Sorry Tiwa Savage! Fader Magazine Calls Yemi Alade 'Queen of Afrobeats' • And She Doesn't Care If You HATE Her


Scroll down to peep photos and excerpts from Yemi Alade's  interview with US magazine, Fader.

You're probably the most successful female afrobeats artist out there now. Do you think it's harder to break through as a woman?
We have to toil 10 times harder. Many times I have been at events with guys who I have bigger songs [than], but just because he's a guy he's given preferential treatment. It's not the guys' fault. It's just the way the world has been wired; females are mostly placed as second place. We're seen more as gracious and calm than strong and powerful, so we have to rise above sexual harassment, financial constraints, culture, even rise above nature sometimes — that monthly visitor! [laughs] But I wear my game face when it's time for business. And I don't go alone — I go with a team that knows what they're doing. When I show up, you're going to understand that power just walked in.

But I don't try to please anybody. I don't try to make it like, Oh I want to do this so you can like me. Not everyone loves mangos, but I think mangos are amazing. Not everybody likes peaches but I think peaches are amazing as well. I'm just myself.


Throughout your career you’ve recorded songs in different languages, like French or Swahili. Is that reflective of a desire to reach your fans in those markets?
Definitely. I'm a lover of languages, and sometimes I'm even a lover of accents. The French version of “Johnny” was for fun, but for “Kissing” there was more of a goal — I wanted it to mean more to my listeners. If I sing one of my songs in your language, you can totally own it. My dad is Yoruba and my mom is Igbo, so those two languages are kind of in my pocket. I speak English — something we call vernacular pidgin English — but when it comes to international languages I'm stuck on French right now. I'm working on Swahili and hopefully at some point I might learn Portuguese.

Has being half Yoruba and half Igbo helped you access different cultures?
I couldn't have put it better. Tribe is a very strong factor in Nigeria, and coming from two major tribes is a big plus for me. Personally, it's helped me embrace both cultures, and you can see through the fact that it's all just one culture. Just some different names attached to it and different languages.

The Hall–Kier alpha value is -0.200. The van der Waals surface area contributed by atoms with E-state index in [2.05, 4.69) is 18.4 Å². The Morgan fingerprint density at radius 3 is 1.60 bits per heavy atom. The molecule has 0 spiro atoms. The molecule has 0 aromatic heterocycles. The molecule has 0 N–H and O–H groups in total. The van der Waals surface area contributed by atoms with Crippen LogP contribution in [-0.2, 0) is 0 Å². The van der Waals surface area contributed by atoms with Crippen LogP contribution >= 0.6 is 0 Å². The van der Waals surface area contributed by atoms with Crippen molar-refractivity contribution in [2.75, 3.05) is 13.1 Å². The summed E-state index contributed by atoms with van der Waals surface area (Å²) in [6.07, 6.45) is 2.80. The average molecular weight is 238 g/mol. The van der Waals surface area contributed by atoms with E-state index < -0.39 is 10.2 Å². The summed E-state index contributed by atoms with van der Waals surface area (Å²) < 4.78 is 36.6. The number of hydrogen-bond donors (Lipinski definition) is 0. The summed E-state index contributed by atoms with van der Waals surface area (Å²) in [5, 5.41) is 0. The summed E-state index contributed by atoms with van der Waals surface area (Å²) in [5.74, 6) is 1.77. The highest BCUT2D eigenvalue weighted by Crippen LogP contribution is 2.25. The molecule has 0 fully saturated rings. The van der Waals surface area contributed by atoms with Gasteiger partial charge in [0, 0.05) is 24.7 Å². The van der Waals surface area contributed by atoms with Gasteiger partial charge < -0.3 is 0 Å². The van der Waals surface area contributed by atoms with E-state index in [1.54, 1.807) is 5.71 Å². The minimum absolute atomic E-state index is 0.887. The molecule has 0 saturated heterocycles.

When you see Nigerian artists like Davido and Wizkid breaking through to the Western hip-hop scene, does that give you ambitions to do the same?
It's a huge inspiration for me, and I'm very grateful to be born in this generation where such a thing is happening. If you look closely you can see that these guys did this without actually changing who they are. They didn't have to try to be someone else. I'm very proud of them.

As someone who doesn’t come from the wealthy background of, say, Davido, has it been harder for you to reach your goals?
Oooh, have I had to hustle more? There is a very big difference between Yemi Alade and Davido. You could call Davido the child of a moneyman. I am clearly not. Our backgrounds are very different and definitely our expenses will differ. He might be looking at getting the most expensive car in the world, while I might get a fly car that can just get me somewhere.

Before he passed away, my father got a bowl of beans with different sizes. “Look at it,” he said. And you see very big ones and very tiny ones. And then he shook it and shook it and said, “What do you see now?” It was only the small ones on top. So, he taught me that something can emerge from nothing. I hold onto that.